All Fstoppers Tutorials on Sale!

Can the Sony a7S III Hold Its Own as a Stills Camera?

The Sony a7S III is finally here, and it offers impressive video performance and a refined feature set for professionals. Can it be used as a hybrid camera for both stills and video work? This excellent video review takes a look at the camera from both perspectives and if it is a good all-around choice. 

Coming to you from Hyun Ralph Jeong, this great video review takes a look at the Sony a7S III both from a stills and a video perspective. There is no doubt that the a7S III is a refined and powerful tool for video work, but if you are primarily a videographer who also occasionally does photo work, you might be wondering if it can also handle stills jobs. Of course, the biggest concern regarding photo work might be the camera's resolution, which comes in at just 12 megapixels. Personally, I think it is important to remember that in the early days of digital photography, professionals frequently worked with camera that sat around 10 megapixels. As long as you are not making very large prints and you are careful about your compositions so as to avoid needing to crop much, 12 megapixels can be quite usable. Check out the video above for the full rundown. 

Log in or register to post comments

6 Comments

Peter House's picture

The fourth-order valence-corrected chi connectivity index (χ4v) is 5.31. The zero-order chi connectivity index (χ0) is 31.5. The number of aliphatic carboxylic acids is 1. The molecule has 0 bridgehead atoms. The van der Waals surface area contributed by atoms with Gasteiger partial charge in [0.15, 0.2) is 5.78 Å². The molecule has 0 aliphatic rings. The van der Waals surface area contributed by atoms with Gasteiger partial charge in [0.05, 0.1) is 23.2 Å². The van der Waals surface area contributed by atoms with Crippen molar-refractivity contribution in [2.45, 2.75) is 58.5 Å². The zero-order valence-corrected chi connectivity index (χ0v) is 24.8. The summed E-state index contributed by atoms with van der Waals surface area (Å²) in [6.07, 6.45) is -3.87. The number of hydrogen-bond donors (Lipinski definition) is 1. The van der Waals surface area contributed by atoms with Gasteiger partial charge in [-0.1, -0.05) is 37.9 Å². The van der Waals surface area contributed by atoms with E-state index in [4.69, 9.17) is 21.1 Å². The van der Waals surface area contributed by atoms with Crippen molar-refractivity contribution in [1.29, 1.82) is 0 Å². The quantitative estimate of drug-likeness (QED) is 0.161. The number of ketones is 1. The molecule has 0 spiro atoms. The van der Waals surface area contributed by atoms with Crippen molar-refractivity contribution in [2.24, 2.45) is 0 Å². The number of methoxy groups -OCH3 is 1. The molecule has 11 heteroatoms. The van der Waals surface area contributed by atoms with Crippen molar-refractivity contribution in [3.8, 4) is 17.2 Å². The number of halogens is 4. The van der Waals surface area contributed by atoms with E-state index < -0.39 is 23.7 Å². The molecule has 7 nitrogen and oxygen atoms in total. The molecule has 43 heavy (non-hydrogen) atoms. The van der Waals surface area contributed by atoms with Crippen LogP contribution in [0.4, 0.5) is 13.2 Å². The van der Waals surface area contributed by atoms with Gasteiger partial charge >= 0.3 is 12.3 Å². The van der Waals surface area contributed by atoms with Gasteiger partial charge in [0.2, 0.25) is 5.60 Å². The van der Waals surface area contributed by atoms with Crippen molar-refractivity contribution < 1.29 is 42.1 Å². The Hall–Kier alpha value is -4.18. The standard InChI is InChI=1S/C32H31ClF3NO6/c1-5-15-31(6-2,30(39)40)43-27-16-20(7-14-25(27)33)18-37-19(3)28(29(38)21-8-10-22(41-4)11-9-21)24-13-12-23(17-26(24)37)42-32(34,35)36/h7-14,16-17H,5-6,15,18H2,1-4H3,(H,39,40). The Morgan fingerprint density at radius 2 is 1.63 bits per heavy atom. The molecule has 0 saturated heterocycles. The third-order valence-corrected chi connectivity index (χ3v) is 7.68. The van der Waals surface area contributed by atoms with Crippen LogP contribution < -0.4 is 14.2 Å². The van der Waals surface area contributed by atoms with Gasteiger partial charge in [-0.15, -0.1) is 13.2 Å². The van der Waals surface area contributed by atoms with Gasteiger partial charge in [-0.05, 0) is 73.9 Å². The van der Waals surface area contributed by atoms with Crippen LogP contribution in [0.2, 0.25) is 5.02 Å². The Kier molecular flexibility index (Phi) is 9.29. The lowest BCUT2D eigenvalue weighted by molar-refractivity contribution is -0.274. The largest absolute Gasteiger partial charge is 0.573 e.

I used to shoot all my commercial work on a Nikon D700, which was 12mp. I used that for several years. I eventually moved to the 800 series, and the extra resolution is nice to have in some situations. But it is absolutely possible to work at a professional level with 12mp. These days with the other options on the market, i wouldnt be choosing the a7siii as my stills camera, personally, but anyone who has a primary need for video with a supplemental need for stills, this is a great choice of camera.

John Vander Ploeg's picture

I don’t doubt it takes nice 12mpx pics, but if I’m going to spend $3,500 on a stills camera it certainly won’t be this one! It’s a video camera first, I barely consider it a hybrid camera.

VINICIUS YUZO ZUCARELI's picture

Perfectly usable.

But I've seen the look on a few client's eyes when i say i will deliver them the 20mpx high resolution images.

They say "high resolution? My phone can take 108mpx!". Them i have to remind them that instagram in 1mpx or so, and that 20mpx can be printed pretty much wall sized and not all pixels are created equal.

Cool Cat's picture

I agree. The Sony a7S III is a fantastic video camera first. But because it has huge pixels it takes in more light and makes it wonderful in low light conditions. Unfortunately most people don't understand which is why they use smartphones to take photos. "What? Only 12 megapixels? My Google phone takes 108 megapixels". They don't understand specifications and real world results are miles apart.

Troy Phillips's picture

For what I mainly shoot I’ve been looking at this camera. All my glass is Nikon f mount though. I shoot live music video and photos. The stuff the bands need for advertising their shows doesn’t need to be more than 12mp . And it’s low light performance makes it a perfect fit . Then video galore.
Just wish Nikon would put out this camera in the new Z mount . I’d be golden

Jamieson Dean's picture

Everyone's photography needs and priorities will differ. For our studio, we specialize in hybrid wedding coverage, and though I would prefer to be around 20mp, I would be okay with 12mp. If we're bringing the R5/R6 into the discussion, I still wouldn't chance it with a camera that needs mandatory cooling down on a wedding day. My clients likely wouldn't count pixels, but they would definitely notice if we missed parts of the day because our cameras needed to be shut off to cool down.